Discover more at as we unpack and promote ethics and social value in 2021!

Find out more about the new WorldCC Business Ethics course here


  1. Business Ethics – A Contradiction in terms? Part 1
  2. See Wikipedia description of The Royal Commission into Misconduct in the Banking, Superannuation and Financial Services Industry
  3. Article in News titled Kenneth Hayne’s royal commission report alone can’t change banking’s greedy philosophy
  4. The Royal Commission into Misconduct in the Banking, Superannuation and Financial Services Industry – Interim Report
  5. See my blog
  6. Performance Based Contracting (PBC) blog – Andrew Jacopino
  7. More than just in business? In the foreign aid sector, various charities (including Oxfam, Save the Children, Medecins Sans Frontieres, UNHCR) are under investigation for allegations of sexual misconduct.
  8. See PWC - Disturbances in normal business processes, controls, and working conditions give malicious actors opportunities to commit fraud, while the chaos and uncertainty of the crisis enable many to rationalise bad behavior that might otherwise have been checked by ethical codes.
  9. See the Australian Small Business and Family Enterprise Ombudsman, Kate Carnell, in Ethics in Procurement – A Report by the Ethics Alliance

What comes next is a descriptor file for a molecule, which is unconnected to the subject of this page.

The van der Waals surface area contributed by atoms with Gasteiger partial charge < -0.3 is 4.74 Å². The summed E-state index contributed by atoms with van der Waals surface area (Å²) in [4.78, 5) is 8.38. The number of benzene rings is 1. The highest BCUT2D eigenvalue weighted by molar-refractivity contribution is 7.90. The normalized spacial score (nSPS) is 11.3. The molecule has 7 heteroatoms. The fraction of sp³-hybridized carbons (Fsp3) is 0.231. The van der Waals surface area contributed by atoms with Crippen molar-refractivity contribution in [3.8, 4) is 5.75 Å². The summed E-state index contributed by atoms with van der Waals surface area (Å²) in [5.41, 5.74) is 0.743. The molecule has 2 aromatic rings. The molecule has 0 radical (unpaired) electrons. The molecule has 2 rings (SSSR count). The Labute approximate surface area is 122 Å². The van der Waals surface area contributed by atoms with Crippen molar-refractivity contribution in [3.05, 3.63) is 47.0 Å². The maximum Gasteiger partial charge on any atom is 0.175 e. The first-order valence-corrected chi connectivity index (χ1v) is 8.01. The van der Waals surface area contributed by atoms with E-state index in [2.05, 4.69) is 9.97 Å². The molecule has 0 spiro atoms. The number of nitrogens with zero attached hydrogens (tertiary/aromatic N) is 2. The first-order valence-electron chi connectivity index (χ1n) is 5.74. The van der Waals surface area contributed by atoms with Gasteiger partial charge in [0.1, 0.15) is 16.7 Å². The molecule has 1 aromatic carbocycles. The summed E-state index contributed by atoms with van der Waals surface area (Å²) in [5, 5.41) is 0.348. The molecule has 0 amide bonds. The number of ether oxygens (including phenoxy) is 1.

10. Adam Smith An Inquiry into the Nature and Causes of the Wealth of Nations 1776
  11. Richard Morgan Lessons from the Global Financial Crisis: The Relevance of Adam Smith on Morality and Free Markets (Connorcourt, 2009) p37
  12. 2018 Royal Commission into Misconduct in the Banking, Superannuation and Financial Services Industry
  13. HIH Insurance (formerly Health International Insurance) definition
  1. Victoria hotel quarantine failures ‘responsible’ for Covid second wave and 768 deaths, inquiry told, The Guardian U.S. edition, Mon 28 September 2020
  2. Justice Owen: HIH insurance Hon Neville Owen “Did anyone ask themselves, ‘Is this right?’”
  3. Quoted in Manual G. Velasquez Business Ethics: Concepts and Cases (Prentice-Hall, New Jersey, 1998) p.7
  4. John White Uncommonsense: Reclaiming Humanity (Coventry, Bayswater Melbourne 2019) p70
  5. Dr Amy Silver in Julia Steel’s Book Unite (McPherson’s, Fitzroy Melbourne 2020) p22-26


This article content is based largely upon two previous articles written by Bruce Everett who published both on LinkedIn.

Content reflects views and opinions of the author and do not necessarily reflect the views and opinions of World Commerce & Contracting.

Bruce Everett, CEO Asia Pacific Region at IACCM, Melbourne, Australia